AUSTIN (KXAN) - The Austin City Council voted on a plan to raise customers' energy rates Thursday night. But it looks unlikely members will cut customers living outside the city any slack.
This has been a plan months in the making to cover an estimated $86 million deficit for Austin Energy. The utility has not raised rates in 17 years.
The average residential bill would go up by about $8 a month. Churches would see a 20 percent increase, and there is a call to discount schools by 10 percent.
The utility's 55,000 customers who live outside the city, like David Partington, are facing the same increase as people who live in Austin.
"We're all city of Austin utilities, but we're still in the county," Partington said from his Southwest Travis County home. "We have no input to that process."
Wanting to pay less than Austin customers, he and other out-of-towners have explored a few options:
- Let the city annex them, so they will have a voice
- Open up competition for other electric providers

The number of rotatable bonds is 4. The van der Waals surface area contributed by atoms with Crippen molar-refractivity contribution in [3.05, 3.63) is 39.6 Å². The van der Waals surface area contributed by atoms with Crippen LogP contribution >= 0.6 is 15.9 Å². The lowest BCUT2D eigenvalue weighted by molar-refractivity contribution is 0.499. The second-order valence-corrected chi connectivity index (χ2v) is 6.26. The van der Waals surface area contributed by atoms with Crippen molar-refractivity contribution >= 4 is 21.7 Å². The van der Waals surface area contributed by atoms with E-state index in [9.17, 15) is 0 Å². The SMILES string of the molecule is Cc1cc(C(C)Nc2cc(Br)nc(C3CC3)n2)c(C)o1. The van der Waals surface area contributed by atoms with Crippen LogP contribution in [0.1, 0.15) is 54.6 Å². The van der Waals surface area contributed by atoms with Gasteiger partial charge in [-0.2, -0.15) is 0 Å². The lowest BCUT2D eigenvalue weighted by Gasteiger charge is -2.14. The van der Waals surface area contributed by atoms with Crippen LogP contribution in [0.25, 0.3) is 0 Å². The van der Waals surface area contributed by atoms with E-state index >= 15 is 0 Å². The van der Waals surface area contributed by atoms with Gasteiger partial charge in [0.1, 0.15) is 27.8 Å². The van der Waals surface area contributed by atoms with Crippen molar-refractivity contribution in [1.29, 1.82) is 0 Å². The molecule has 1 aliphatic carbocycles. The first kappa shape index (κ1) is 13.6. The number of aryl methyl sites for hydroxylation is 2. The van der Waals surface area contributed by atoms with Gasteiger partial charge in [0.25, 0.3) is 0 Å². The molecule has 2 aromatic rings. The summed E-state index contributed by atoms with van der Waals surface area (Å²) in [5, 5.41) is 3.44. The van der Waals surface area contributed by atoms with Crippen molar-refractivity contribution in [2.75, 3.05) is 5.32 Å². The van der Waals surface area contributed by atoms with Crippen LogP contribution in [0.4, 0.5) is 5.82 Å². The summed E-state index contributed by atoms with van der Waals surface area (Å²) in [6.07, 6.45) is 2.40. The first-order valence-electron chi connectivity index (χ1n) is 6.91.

- Privatize Austin Energy, so it can make decisions without City Council
Then there is also a legal maneuver. They can appeal the matter to the state's Public Utility Commission.
"Well, I think the purpose of this law is to give a voice to customers outside the city limits, because technically, they are not represented by the City Council," said Terry Hadley, a PUC spokesman.
To appeal to the state, customers outside of the city would need to get signatures from 5 percent of their total number -- roughly 2,750 names.
After Thursday's likely vote, Austin Energy would have to submit its final report within two weeks. Within two months -- early August -- the appeal from outside customers must make it to the state.
Hadley said it is a rare move, and the commission usually suggests municipalities and customers reach a deal first, something Partington said he does not see happening.
"The fact that this is happening around you and you have no input really, it kind of bothers me, I guess," he said.
According to Austin Energy, the number of customers outside the city has doubled in the last decade, making up about 15 percent of the total customer base.
Council is expected to vote on a five-tiered rate structure so homeowners who consume more energy pay more. The basic idea is to encourage consumers who consumer more energy to conserve in order to save money.
While Council will vote on next year's increase, they will also look to 2014 -- when rates could once again go up by another $3 to $5.
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